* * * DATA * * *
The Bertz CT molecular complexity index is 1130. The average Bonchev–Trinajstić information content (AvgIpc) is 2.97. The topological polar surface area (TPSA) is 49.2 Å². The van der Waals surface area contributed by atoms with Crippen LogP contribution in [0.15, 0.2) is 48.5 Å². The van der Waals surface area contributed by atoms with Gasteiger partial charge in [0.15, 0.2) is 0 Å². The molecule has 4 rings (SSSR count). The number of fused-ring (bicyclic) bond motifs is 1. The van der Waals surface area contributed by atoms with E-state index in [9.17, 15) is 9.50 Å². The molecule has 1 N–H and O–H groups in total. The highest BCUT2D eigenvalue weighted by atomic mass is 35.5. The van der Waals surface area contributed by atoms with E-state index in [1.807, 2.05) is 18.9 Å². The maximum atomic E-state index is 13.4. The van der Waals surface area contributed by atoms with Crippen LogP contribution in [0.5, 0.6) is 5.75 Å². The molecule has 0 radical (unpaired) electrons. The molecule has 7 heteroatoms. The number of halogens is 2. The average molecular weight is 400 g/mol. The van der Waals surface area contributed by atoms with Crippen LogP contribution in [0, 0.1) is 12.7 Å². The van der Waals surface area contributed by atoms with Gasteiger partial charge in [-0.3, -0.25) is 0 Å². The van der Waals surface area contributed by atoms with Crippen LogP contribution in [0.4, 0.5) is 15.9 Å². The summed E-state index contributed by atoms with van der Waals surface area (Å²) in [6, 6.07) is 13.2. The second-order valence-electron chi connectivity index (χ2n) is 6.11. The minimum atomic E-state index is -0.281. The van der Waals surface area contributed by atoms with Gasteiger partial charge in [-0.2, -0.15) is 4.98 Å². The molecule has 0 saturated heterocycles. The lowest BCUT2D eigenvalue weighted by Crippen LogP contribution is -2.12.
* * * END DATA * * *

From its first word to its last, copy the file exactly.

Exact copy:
The Bertz CT molecular complexity index is 1130. The average Bonchev–Trinajstić information content (AvgIpc) is 2.97. The topological polar surface area (TPSA) is 49.2 Å². The van der Waals surface area contributed by atoms with Crippen LogP contribution in [0.15, 0.2) is 48.5 Å². The van der Waals surface area contributed by atoms with Gasteiger partial charge in [0.15, 0.2) is 0 Å². The molecule has 4 rings (SSSR count). The number of fused-ring (bicyclic) bond motifs is 1. The van der Waals surface area contributed by atoms with E-state index in [9.17, 15) is 9.50 Å². The molecule has 1 N–H and O–H groups in total. The highest BCUT2D eigenvalue weighted by atomic mass is 35.5. The van der Waals surface area contributed by atoms with E-state index in [1.807, 2.05) is 18.9 Å². The maximum atomic E-state index is 13.4. The van der Waals surface area contributed by atoms with Crippen LogP contribution in [0.5, 0.6) is 5.75 Å². The molecule has 0 radical (unpaired) electrons. The molecule has 7 heteroatoms. The number of halogens is 2. The average molecular weight is 400 g/mol. The van der Waals surface area contributed by atoms with Crippen LogP contribution in [0, 0.1) is 12.7 Å². The van der Waals surface area contributed by atoms with Gasteiger partial charge in [-0.3, -0.25) is 0 Å². The van der Waals surface area contributed by atoms with Crippen LogP contribution in [0.4, 0.5) is 15.9 Å². The summed E-state index contributed by atoms with van der Waals surface area (Å²) in [6, 6.07) is 13.2. The second-order valence-electron chi connectivity index (χ2n) is 6.11. The minimum atomic E-state index is -0.281. The van der Waals surface area contributed by atoms with Gasteiger partial charge in [-0.2, -0.15) is 4.98 Å². The molecule has 0 saturated heterocycles. The lowest BCUT2D eigenvalue weighted by Crippen LogP contribution is -2.12.